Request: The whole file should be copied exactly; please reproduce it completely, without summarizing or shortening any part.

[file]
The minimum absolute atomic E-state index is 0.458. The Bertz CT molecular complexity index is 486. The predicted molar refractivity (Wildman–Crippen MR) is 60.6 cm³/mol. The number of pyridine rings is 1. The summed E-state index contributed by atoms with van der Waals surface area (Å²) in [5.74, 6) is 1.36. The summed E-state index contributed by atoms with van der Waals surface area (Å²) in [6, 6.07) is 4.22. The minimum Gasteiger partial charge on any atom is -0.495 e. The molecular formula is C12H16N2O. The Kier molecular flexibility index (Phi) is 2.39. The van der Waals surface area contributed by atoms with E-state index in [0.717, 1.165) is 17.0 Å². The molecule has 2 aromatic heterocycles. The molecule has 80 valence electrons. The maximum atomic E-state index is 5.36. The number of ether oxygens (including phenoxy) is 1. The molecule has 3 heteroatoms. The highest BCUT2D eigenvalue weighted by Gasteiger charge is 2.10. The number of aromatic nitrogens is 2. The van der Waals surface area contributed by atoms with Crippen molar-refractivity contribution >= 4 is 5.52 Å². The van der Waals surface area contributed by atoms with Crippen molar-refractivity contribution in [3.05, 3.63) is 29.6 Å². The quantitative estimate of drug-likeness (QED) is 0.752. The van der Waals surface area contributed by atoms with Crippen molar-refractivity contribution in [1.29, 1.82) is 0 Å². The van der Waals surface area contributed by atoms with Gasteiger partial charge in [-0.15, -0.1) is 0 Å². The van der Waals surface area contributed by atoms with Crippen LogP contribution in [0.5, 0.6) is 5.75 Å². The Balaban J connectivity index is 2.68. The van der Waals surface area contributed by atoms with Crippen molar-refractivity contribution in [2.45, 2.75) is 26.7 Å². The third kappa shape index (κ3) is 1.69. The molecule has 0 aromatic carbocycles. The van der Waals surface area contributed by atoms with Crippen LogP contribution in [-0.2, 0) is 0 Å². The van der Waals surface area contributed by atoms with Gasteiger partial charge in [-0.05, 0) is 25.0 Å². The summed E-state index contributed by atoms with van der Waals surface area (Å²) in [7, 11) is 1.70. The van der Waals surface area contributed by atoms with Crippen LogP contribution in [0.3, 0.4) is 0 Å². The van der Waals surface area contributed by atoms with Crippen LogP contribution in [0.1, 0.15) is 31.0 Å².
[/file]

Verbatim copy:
The minimum absolute atomic E-state index is 0.458. The Bertz CT molecular complexity index is 486. The predicted molar refractivity (Wildman–Crippen MR) is 60.6 cm³/mol. The number of pyridine rings is 1. The summed E-state index contributed by atoms with van der Waals surface area (Å²) in [5.74, 6) is 1.36. The summed E-state index contributed by atoms with van der Waals surface area (Å²) in [6, 6.07) is 4.22. The minimum Gasteiger partial charge on any atom is -0.495 e. The molecular formula is C12H16N2O. The Kier molecular flexibility index (Phi) is 2.39. The van der Waals surface area contributed by atoms with E-state index in [0.717, 1.165) is 17.0 Å². The molecule has 2 aromatic heterocycles. The molecule has 80 valence electrons. The maximum atomic E-state index is 5.36. The number of ether oxygens (including phenoxy) is 1. The molecule has 3 heteroatoms. The highest BCUT2D eigenvalue weighted by Gasteiger charge is 2.10. The number of aromatic nitrogens is 2. The van der Waals surface area contributed by atoms with Crippen molar-refractivity contribution >= 4 is 5.52 Å². The van der Waals surface area contributed by atoms with Crippen molar-refractivity contribution in [3.05, 3.63) is 29.6 Å². The quantitative estimate of drug-likeness (QED) is 0.752. The van der Waals surface area contributed by atoms with Crippen molar-refractivity contribution in [1.29, 1.82) is 0 Å². The van der Waals surface area contributed by atoms with Gasteiger partial charge in [-0.15, -0.1) is 0 Å². The van der Waals surface area contributed by atoms with Crippen LogP contribution in [0.5, 0.6) is 5.75 Å². The Balaban J connectivity index is 2.68. The van der Waals surface area contributed by atoms with Crippen molar-refractivity contribution in [2.45, 2.75) is 26.7 Å². The third kappa shape index (κ3) is 1.69. The molecule has 0 aromatic carbocycles. The van der Waals surface area contributed by atoms with Crippen LogP contribution in [-0.2, 0) is 0 Å². The van der Waals surface area contributed by atoms with Gasteiger partial charge in [-0.05, 0) is 25.0 Å². The summed E-state index contributed by atoms with van der Waals surface area (Å²) in [7, 11) is 1.70. The van der Waals surface area contributed by atoms with Crippen LogP contribution in [0.3, 0.4) is 0 Å². The van der Waals surface area contributed by atoms with Crippen LogP contribution in [0.1, 0.15) is 31.0 Å².